Barefoot Training and Transition – Barefoot Crunches

by Editor on February 15, 2012

Are you a multi-sport athlete? Do you enjoy a game of basketball, volleyball, or soccer as much as a nice morning long-run? If so, you probably recognize the benefits of having a well-rounded workout schedule. In addition to running, you work on explosive movements, squats, jumps, wind-sprints, crunches, and countless other activities that prepare your body for your different sporting activities. As a runner, we have a special term for those non-running exercises.  We call it “Cross Training” and we have to make a special effort include it in our weekly work-out schedule.

For those of us who focus solely on running, regardless of the distance, cross-training may not come naturally. It’s easy to get comfortable simply running day after day.  We know our routes, our times and our distances. Skipping a Thursday run to play racquetball takes us outside of our comfort zone. It makes us work muscles and movements that are not a part of our normal routine. In this article, we’ll look at the benefits of cross-training and make some suggestions around how to effectively incorporate new activities into a barefoot running schedule.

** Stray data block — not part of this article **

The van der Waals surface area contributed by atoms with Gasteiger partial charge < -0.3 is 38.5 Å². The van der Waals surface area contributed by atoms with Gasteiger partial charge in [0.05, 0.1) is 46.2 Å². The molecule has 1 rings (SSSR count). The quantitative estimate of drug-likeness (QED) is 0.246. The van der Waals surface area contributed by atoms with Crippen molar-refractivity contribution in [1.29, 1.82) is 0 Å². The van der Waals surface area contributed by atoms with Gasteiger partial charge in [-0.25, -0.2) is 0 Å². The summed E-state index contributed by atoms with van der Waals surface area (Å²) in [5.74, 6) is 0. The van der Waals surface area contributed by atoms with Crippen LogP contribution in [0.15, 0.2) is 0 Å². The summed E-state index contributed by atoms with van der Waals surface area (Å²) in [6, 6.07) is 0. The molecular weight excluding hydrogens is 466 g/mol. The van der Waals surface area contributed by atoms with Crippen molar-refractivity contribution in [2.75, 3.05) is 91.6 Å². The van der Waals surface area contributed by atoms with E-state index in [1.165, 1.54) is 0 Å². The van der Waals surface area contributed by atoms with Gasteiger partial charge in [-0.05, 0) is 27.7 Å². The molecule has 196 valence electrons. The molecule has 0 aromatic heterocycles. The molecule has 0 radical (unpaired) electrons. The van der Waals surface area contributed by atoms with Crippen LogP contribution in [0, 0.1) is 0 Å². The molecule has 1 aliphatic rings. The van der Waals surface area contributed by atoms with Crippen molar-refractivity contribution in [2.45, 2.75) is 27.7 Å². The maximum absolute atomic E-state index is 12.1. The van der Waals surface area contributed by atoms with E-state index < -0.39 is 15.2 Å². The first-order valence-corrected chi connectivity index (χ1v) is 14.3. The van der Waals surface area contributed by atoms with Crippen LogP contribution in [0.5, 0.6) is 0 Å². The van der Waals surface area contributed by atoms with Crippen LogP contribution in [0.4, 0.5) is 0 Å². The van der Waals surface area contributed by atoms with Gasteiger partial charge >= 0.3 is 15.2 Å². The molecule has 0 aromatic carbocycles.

First, the benefits:

Stand up and run in place. No really…get up. You’ll need to feel this to understand.  As you run in place (head up, good posture), place your fingertips on your abs.  If you are running properly, you should feel your abs contracting with each step. Confession, it’s hard for me to feel it right now. I’ve got a bit of a winter coat that is insulating my abdominal region.  But trust me, those abs are working.  Running properly requires more than just strong calves and quads. When you run, your entire core is engaged.  With this in mind, strengthening your core (your abs, chest, glutes, etc) will translate into being a stronger runner.

And what about the legs? You could argue that running sufficiently works your legs. Cross-training isn’t about doing more, it’s about doing something different. Barefoot running typically involves moving forward in a straight line with light steps and a quick stride.  Cross-training, by definition, must be something else. Lateral movements, jumps, squats, and high-knees all work the legs in ways that running does not.